"Haven't you been listening?" Hughes reprimanded him. "I get to haul these things around every Christmas—" he rattled his chains again, making a shiver of dread run down Mustang's spine—"just for sharing my photos of my lovely Elysia a little...a very little...too enthusiastically. Now, you, my friend, have been raining your own personal Hurricane Roy on everybody's Christmas parade for about the last decade or so. Think about that for a second."
Mustang's face fell, then went pale, as a vision of endless miles of chains spooling out behind him filled his vision. And if Hughes' were covered in cameras...he thought of Fullmetal's hunched silhouette on the couch, and the chains in his imagination blossomed with ton upon ton of filing cabinets and neatly stapled reports...
"Good god!" he shouted, leaping to his feet. "No! I am not dragging that kind of load around every Christmas for the rest of my afterlife!"
Hughes snorted. "Christmas? Don't make me laugh," he scoffed. "With the way you're going? You're gonna be loaded down from November to February."
A moan of despair tore from Mustang's throat. "Maes!" he cried, grabbing the spirit by the shoulders—or trying to. His hands slipped right through and landed on the back of the chair, with a sensation as if he'd plunged them into freezing water. Staggering back in horror, he tucked his hands under his arms, trying to warm them again. "Come on! I didn't know any better!"
"Not gonna help you," Hughes said with a shrug. "A punishment's a punishment. You're an alchemist, you should know that much."
Mustang's eyes were wide with panic. "You didn't show up just to rub this in my face, did you?" he said, falling to his knees in front of his old friend. "Come on, Maes! We're pals! We grew up together! Tell me you came here because you have an idea! Tell me there's some way I can get out of this!"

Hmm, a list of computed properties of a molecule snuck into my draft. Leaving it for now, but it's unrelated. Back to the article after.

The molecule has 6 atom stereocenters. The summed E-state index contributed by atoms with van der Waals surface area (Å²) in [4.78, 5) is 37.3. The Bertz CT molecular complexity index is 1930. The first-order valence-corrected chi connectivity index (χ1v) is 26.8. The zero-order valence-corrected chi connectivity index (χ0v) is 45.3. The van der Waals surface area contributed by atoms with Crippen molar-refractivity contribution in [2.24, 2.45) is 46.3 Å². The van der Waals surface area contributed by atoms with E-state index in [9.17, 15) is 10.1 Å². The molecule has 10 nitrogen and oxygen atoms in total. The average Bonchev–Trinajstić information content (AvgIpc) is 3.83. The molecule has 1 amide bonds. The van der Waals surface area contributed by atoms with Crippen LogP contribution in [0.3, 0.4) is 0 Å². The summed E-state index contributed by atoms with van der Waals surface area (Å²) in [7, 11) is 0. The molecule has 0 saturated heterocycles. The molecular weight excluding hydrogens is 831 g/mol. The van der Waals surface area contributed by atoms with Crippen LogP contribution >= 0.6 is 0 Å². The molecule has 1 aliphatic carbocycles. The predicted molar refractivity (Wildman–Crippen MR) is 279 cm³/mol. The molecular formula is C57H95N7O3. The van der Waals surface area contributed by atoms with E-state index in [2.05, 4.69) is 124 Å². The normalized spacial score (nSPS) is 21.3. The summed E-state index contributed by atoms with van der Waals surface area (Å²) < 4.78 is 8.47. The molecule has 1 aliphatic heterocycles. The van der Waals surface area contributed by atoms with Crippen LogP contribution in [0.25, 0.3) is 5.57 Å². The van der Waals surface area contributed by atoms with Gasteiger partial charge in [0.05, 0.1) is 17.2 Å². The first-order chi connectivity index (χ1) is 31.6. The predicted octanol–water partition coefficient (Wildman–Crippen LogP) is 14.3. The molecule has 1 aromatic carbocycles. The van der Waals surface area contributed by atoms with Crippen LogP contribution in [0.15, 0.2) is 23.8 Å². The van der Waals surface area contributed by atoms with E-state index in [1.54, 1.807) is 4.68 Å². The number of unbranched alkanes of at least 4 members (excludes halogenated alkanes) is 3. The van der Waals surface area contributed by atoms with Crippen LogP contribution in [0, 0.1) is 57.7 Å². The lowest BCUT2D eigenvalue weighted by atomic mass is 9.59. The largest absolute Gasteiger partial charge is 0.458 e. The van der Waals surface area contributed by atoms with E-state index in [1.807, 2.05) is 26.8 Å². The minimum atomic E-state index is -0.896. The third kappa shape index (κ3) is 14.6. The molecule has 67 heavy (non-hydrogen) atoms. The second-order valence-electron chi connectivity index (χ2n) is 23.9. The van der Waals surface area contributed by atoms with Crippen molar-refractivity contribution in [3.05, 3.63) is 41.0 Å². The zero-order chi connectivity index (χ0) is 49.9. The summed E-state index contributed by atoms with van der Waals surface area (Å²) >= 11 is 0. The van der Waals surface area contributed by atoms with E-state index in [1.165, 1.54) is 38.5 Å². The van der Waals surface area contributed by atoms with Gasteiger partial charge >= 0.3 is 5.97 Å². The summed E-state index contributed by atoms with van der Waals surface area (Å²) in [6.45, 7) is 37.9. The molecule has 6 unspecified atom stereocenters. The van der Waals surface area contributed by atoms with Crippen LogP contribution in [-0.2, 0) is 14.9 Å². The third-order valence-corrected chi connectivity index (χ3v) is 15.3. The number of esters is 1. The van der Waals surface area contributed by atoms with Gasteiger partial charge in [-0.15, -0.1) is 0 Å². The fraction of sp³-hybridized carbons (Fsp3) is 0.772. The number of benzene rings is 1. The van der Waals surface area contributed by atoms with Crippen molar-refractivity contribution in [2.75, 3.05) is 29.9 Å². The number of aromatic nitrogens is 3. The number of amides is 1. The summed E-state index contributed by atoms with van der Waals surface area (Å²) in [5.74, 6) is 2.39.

"Oh, get up," Hughes said, smothering a grin. "You really think I'd do that to you? Of course I have an idea."
If he'd had a corporeal hand, Mustang would have grabbed it in gratitude. "Good old Maes!" he crowed. "I knew you'd come through! What's the plan?"
"All right," Hughes said, raising a ghostly hand and ticking off three fingers. "You're gonna get a visit from three spirits—"
For about the eighth time in as many minutes, Mustang's face fell. "More ghosts?!" he complained.
"Look, you want to end up like me or not?" Hughes asked sharply.
Mustang let out a resigned sigh. "Fine. Fine. Three spirits. And how is this going to help me?"
About to answer, Hughes hesitated, and shoved aside the chains on his wrist to reveal a watch. "Damn. Out of time. I guess I'll have to let them explain for themselves. Nice talking to you, Roy!" he added, standing up and beginning to fade out of sight as he slogged towards the door, his chains clanking in his wake.
"What?!" Mustang cried, starting to run after him. "Maes! Wait, Maes! What do you mean, three spirits? When? How?!"
"Merry Christmas!" Hughes said, giving him a mischievous grin, and vanished into thin air.
Mustang let out a howl of frustration. "Screw Merry Christmas, I want some answers!" he shouted at the empty spot where his friend had been—and then clapped his hand over his mouth, glancing around himself apprehensively, as if he expected to see a ghostly filing cabinet materializing out of the air, manacled to his body with long loops of chain.
But when no such apparitions appeared, and the apartment remained silent and undisturbed except for the soft whistling of the wind outside, Mustang slowly began to relax.
"Bah!" he muttered, flopping back into his chair and reaching for the brandy to pour himself another glass, full to the brim this time. "Trust him to put me through all that and then tell me nothing! Three spirits? I've got all the spirits I need right here, dammit!"
By the time he'd finished off that glass and topped up the snifter again, the whole affair was starting to seem almost laughable; certainly not as frightening as it had been while it was happening.
"Cameras!" Mustang chortled, raising his glass to the chair where Hughes had sat. "And that's supposed to be a punishment for you? Hell, if that's the criteria, maybe I'll end up chained to a harem of beautiful women for eternity! Now there's a merry thought for you, Maes! Hah!"
Toasting the listening air, he knocked back another swallow of brandy and laughed outright.
The fire burned lower and lower, and between the fading adrenaline and the liquor, it wasn't long before a snoring Mustang was sprawled in his chair, his overcoat still buttoned snugly around him as the snow fell ever more deeply outside...